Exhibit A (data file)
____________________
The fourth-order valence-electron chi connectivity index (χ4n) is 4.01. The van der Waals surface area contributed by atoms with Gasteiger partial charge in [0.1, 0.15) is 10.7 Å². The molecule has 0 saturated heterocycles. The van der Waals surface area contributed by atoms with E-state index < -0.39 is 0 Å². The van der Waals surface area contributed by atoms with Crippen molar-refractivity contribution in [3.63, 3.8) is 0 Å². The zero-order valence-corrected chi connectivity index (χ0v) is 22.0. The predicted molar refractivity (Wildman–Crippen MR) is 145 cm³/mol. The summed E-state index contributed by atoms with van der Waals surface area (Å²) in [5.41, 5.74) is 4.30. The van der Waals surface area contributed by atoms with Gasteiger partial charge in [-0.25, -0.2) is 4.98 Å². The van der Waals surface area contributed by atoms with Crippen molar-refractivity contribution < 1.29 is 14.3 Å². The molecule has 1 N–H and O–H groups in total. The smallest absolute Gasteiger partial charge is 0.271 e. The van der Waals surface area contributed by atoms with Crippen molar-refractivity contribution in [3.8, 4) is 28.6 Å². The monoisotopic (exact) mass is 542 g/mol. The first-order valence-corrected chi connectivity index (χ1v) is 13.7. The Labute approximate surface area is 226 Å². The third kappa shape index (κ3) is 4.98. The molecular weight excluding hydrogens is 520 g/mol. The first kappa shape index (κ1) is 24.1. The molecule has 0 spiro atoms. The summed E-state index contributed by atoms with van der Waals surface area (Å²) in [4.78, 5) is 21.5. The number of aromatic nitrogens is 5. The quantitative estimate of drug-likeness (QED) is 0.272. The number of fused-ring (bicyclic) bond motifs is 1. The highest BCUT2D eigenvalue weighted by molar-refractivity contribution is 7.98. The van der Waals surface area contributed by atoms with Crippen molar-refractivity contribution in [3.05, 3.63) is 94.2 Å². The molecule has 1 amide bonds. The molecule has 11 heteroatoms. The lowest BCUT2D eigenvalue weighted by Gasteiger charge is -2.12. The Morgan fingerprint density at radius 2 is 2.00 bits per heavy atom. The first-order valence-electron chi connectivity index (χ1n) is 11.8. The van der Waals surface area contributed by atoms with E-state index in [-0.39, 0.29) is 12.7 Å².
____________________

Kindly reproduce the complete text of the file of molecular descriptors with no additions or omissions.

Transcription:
The fourth-order valence-electron chi connectivity index (χ4n) is 4.01. The van der Waals surface area contributed by atoms with Gasteiger partial charge in [0.1, 0.15) is 10.7 Å². The molecule has 0 saturated heterocycles. The van der Waals surface area contributed by atoms with E-state index < -0.39 is 0 Å². The van der Waals surface area contributed by atoms with Crippen molar-refractivity contribution in [3.63, 3.8) is 0 Å². The zero-order valence-corrected chi connectivity index (χ0v) is 22.0. The predicted molar refractivity (Wildman–Crippen MR) is 145 cm³/mol. The summed E-state index contributed by atoms with van der Waals surface area (Å²) in [5.41, 5.74) is 4.30. The van der Waals surface area contributed by atoms with Gasteiger partial charge in [-0.25, -0.2) is 4.98 Å². The van der Waals surface area contributed by atoms with Crippen molar-refractivity contribution < 1.29 is 14.3 Å². The molecule has 1 N–H and O–H groups in total. The smallest absolute Gasteiger partial charge is 0.271 e. The van der Waals surface area contributed by atoms with Crippen molar-refractivity contribution in [3.8, 4) is 28.6 Å². The monoisotopic (exact) mass is 542 g/mol. The first-order valence-corrected chi connectivity index (χ1v) is 13.7. The Labute approximate surface area is 226 Å². The third kappa shape index (κ3) is 4.98. The molecular weight excluding hydrogens is 520 g/mol. The first kappa shape index (κ1) is 24.1. The molecule has 0 spiro atoms. The summed E-state index contributed by atoms with van der Waals surface area (Å²) in [4.78, 5) is 21.5. The number of aromatic nitrogens is 5. The quantitative estimate of drug-likeness (QED) is 0.272. The number of fused-ring (bicyclic) bond motifs is 1. The highest BCUT2D eigenvalue weighted by molar-refractivity contribution is 7.98. The van der Waals surface area contributed by atoms with Crippen molar-refractivity contribution in [3.05, 3.63) is 94.2 Å². The molecule has 1 amide bonds. The molecule has 11 heteroatoms. The lowest BCUT2D eigenvalue weighted by Gasteiger charge is -2.12. The Morgan fingerprint density at radius 2 is 2.00 bits per heavy atom. The first-order valence-electron chi connectivity index (χ1n) is 11.8. The van der Waals surface area contributed by atoms with E-state index in [-0.39, 0.29) is 12.7 Å².